“I am hopefully going to go back on stage, probably directed by Yaël Farber again, sometime in 2016 or 2017. We’re developing an idea together and it will be a much more expressionistic, physical approach to theatre, which is the sort of theatre I’m really interested in. I can’t say what it will be but we have a play in mind, quite an ancient play.” – Richard Armitage with yet more clues about the future stage collaboration with (“probably”… what does “probably” mean?) Yaël Farber (source).
Richard has dropped another couple of hints in the excerpt above, namely that the next stage production he’ll be involved in will be an ancient play, and that they intend to adopt an “expressionistic” approach. This was in addition to his comments in another recent interview that hinted they plan to “push the physicality” of the theatre genre. I must admit, I’m incredibly intrigued by these statements.
So what, I asked myself, would expressionism in theatre look like? In terms of artwork, I’ve always thought of expressionists as artists whose work distorts the image in ways that enhance the viewer’s gut response, usually by dramatic color choices, exaggerated brush strokes, and often jarring or angsty subject matter. Translating that sort of thing to theatre, though… I was having a hard time imagining it. And maybe I still am.
So I googled “expressionism in theatre” and found out that there is/was indeed a movement that began in Germany that brought elements of expressionism to theatre. I came to this blog, which gave some descriptions of the movement in terms of its characteristics and techniques.
A few highlights, taken directly from that page:
– Its atmosphere was often vividly dreamlike and nightmarish. The mood was aided by shadowy, unrealistic lighting and visual distortions in the set.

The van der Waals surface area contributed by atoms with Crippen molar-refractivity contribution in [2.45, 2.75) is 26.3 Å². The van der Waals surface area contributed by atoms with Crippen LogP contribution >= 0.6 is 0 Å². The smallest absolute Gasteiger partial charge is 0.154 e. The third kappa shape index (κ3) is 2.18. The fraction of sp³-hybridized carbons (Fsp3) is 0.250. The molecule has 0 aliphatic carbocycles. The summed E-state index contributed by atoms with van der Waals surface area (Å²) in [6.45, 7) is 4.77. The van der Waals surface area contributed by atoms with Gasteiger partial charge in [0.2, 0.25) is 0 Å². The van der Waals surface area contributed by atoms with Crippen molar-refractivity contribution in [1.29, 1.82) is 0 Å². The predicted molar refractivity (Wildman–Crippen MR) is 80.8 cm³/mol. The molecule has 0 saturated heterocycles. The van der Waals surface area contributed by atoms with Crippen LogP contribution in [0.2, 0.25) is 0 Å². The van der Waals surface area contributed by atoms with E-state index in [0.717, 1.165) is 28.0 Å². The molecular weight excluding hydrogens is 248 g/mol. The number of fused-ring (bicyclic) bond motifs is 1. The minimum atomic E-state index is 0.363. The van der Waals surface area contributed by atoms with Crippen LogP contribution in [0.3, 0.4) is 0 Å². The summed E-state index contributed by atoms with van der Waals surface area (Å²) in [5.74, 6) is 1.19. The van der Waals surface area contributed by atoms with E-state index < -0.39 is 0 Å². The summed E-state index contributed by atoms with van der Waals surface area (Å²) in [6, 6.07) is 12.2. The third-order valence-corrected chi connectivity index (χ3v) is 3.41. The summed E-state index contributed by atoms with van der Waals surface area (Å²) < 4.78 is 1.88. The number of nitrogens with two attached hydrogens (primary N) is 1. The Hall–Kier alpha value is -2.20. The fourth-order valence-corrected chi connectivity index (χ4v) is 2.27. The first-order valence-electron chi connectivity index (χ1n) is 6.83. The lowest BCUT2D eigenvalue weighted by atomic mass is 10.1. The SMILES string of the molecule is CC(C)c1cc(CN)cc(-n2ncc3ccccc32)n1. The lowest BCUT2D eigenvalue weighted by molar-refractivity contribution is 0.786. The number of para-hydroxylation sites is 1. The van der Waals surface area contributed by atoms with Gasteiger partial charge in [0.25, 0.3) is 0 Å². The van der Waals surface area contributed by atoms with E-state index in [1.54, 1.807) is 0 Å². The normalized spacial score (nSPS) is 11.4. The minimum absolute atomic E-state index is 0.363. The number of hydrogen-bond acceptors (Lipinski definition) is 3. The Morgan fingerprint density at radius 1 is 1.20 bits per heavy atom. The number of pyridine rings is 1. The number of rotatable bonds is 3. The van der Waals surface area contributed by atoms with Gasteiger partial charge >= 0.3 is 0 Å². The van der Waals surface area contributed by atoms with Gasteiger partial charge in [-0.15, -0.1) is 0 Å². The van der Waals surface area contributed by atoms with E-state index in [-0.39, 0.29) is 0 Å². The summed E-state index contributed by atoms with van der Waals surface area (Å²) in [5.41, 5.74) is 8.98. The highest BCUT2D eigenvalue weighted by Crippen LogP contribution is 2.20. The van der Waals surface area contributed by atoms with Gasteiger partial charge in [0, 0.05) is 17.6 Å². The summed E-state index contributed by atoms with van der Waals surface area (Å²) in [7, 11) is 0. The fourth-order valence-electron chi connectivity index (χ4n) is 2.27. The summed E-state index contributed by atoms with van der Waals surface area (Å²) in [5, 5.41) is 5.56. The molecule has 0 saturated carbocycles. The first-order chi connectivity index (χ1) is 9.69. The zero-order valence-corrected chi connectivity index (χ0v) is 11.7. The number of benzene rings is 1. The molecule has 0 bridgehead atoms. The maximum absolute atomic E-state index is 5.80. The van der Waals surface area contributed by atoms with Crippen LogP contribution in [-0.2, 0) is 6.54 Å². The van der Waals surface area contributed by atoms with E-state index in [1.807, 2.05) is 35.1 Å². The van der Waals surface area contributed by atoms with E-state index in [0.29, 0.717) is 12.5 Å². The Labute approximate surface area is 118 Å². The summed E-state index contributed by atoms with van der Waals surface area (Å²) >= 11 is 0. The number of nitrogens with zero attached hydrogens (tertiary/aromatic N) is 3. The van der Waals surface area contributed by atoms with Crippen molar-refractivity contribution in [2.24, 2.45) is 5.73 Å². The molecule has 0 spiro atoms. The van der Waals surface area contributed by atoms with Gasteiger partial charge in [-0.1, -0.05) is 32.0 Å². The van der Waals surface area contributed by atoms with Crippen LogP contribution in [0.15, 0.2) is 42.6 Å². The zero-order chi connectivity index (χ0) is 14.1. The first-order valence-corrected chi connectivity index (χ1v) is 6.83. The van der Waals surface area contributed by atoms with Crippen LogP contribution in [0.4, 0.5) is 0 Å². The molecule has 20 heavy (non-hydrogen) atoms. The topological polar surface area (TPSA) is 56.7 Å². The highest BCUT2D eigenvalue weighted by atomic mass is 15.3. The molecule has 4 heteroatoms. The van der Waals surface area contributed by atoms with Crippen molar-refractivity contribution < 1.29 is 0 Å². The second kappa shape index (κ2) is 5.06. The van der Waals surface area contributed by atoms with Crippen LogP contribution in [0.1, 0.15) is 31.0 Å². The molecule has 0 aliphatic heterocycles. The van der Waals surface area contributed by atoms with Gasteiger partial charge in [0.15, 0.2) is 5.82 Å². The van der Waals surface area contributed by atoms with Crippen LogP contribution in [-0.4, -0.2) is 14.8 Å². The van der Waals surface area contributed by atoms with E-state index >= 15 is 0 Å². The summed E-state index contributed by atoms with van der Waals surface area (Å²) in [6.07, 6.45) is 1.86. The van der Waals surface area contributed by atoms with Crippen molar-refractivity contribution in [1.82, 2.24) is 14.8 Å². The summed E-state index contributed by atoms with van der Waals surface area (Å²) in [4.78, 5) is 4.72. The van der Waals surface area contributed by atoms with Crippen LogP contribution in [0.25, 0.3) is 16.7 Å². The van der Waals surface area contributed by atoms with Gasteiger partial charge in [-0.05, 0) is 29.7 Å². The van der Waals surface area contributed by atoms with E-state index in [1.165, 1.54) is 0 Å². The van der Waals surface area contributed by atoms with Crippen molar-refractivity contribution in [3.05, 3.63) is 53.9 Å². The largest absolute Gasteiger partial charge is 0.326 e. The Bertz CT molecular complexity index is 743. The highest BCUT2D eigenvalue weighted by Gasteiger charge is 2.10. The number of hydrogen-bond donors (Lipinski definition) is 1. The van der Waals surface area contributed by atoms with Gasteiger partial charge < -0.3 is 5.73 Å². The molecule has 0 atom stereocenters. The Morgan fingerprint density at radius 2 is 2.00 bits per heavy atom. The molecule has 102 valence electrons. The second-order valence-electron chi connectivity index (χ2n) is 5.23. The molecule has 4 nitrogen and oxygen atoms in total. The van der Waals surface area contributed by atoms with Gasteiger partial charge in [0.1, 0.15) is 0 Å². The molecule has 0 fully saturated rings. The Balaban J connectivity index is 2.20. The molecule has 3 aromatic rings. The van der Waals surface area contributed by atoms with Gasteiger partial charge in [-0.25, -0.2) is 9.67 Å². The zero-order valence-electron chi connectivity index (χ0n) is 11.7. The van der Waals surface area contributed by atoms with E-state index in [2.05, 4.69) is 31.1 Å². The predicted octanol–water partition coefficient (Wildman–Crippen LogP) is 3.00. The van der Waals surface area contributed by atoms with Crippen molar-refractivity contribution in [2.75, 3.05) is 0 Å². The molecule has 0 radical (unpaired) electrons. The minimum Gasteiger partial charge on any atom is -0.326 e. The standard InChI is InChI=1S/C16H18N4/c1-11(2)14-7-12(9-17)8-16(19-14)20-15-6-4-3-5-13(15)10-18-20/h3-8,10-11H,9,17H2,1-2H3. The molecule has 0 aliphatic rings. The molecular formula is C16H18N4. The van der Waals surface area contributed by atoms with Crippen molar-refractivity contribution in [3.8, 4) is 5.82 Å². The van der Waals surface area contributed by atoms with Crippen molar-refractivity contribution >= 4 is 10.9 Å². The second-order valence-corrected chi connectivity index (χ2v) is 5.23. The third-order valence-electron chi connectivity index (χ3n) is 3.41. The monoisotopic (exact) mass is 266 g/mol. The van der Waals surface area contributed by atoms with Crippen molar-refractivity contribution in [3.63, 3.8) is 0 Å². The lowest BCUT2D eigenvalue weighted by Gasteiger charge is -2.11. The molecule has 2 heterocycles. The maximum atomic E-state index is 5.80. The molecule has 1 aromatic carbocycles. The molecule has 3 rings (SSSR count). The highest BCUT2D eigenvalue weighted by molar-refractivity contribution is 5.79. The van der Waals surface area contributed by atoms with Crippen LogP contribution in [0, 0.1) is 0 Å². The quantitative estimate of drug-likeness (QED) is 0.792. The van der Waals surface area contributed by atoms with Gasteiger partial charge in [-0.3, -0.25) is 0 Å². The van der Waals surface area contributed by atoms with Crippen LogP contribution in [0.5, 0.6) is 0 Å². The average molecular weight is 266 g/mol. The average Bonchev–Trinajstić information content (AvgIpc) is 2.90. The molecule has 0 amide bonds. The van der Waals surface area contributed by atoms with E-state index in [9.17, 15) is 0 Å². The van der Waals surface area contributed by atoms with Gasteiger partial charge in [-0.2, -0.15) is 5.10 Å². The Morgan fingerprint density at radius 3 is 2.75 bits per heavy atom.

– Settings avoided reproducing the detail of naturalistic drama, and created only those starkly simplified images the theme of the play called for (sounds familiar- thinking of Soutra Gilmore’s stark and simplistic set designs for The Crucible at The Old Vic, right?)
– Characters lost their individuality and were merely identified by nameless designations, like The Man, The Father, The Son
– Crowds are also impersonalized, and move with mass rhythmic movements, often mechanically
– The style of acting known as the ‘ecstatic’ style, it was intense and violent, and expressed tormented emotions. Actors might erupt in sudden passion and attack each other physically
All this, and knowing what a genius Yaël Farber is at “re-imagining” a classic such as The Crucible and presenting the play in a way that stays true to the script yet feels so much more visceral, so much more evocative, has made me all the more eager for whatever it is Richard Armitage has in store for us in 2016 or 2017. The juxtaposition implied by staging an “ancient” play in a modern “expressionistic” style… it’s a fascinating idea. Add in Richard Armitage in “enhanced physicality mode” and, well….
I don’t care where, or when… I’ll be there.